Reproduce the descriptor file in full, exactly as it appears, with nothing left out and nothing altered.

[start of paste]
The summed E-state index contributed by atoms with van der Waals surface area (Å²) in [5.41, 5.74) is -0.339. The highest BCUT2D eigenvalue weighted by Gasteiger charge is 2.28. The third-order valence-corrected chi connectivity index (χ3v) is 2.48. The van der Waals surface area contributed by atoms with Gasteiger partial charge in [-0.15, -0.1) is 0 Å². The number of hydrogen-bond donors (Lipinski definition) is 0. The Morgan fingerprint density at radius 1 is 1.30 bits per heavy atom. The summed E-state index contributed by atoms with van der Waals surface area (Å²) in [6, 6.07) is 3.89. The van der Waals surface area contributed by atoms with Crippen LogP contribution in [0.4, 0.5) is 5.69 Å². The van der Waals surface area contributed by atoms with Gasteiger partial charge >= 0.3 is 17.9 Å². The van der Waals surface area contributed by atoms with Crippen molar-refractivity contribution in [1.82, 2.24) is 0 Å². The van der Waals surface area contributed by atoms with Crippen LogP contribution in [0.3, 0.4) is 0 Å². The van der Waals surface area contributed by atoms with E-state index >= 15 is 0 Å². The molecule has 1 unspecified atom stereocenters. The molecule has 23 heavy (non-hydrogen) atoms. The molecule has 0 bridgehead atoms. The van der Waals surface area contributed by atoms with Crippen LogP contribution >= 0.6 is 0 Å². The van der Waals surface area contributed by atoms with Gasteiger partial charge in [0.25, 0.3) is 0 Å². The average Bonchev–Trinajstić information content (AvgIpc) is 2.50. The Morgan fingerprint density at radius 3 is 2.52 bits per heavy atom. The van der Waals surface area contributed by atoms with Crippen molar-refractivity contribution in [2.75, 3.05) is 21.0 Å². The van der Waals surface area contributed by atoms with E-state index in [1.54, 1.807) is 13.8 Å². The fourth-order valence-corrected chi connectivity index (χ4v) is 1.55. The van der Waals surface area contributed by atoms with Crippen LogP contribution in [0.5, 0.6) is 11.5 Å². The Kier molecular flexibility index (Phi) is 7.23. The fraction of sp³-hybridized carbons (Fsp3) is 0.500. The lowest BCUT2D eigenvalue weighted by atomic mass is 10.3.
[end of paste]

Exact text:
The summed E-state index contributed by atoms with van der Waals surface area (Å²) in [5.41, 5.74) is -0.339. The highest BCUT2D eigenvalue weighted by Gasteiger charge is 2.28. The third-order valence-corrected chi connectivity index (χ3v) is 2.48. The van der Waals surface area contributed by atoms with Gasteiger partial charge in [-0.15, -0.1) is 0 Å². The number of hydrogen-bond donors (Lipinski definition) is 0. The Morgan fingerprint density at radius 1 is 1.30 bits per heavy atom. The summed E-state index contributed by atoms with van der Waals surface area (Å²) in [6, 6.07) is 3.89. The van der Waals surface area contributed by atoms with Crippen LogP contribution in [0.4, 0.5) is 5.69 Å². The van der Waals surface area contributed by atoms with Gasteiger partial charge >= 0.3 is 17.9 Å². The van der Waals surface area contributed by atoms with Crippen molar-refractivity contribution in [1.82, 2.24) is 0 Å². The van der Waals surface area contributed by atoms with Crippen LogP contribution in [0.3, 0.4) is 0 Å². The van der Waals surface area contributed by atoms with E-state index >= 15 is 0 Å². The molecule has 1 unspecified atom stereocenters. The molecule has 23 heavy (non-hydrogen) atoms. The molecule has 0 bridgehead atoms. The van der Waals surface area contributed by atoms with Crippen LogP contribution >= 0.6 is 0 Å². The van der Waals surface area contributed by atoms with Gasteiger partial charge in [0.25, 0.3) is 0 Å². The average Bonchev–Trinajstić information content (AvgIpc) is 2.50. The Morgan fingerprint density at radius 3 is 2.52 bits per heavy atom. The van der Waals surface area contributed by atoms with Crippen molar-refractivity contribution in [2.75, 3.05) is 21.0 Å². The van der Waals surface area contributed by atoms with E-state index in [1.54, 1.807) is 13.8 Å². The fourth-order valence-corrected chi connectivity index (χ4v) is 1.55. The van der Waals surface area contributed by atoms with Crippen LogP contribution in [0.5, 0.6) is 11.5 Å². The Kier molecular flexibility index (Phi) is 7.23. The fraction of sp³-hybridized carbons (Fsp3) is 0.500. The lowest BCUT2D eigenvalue weighted by atomic mass is 10.3.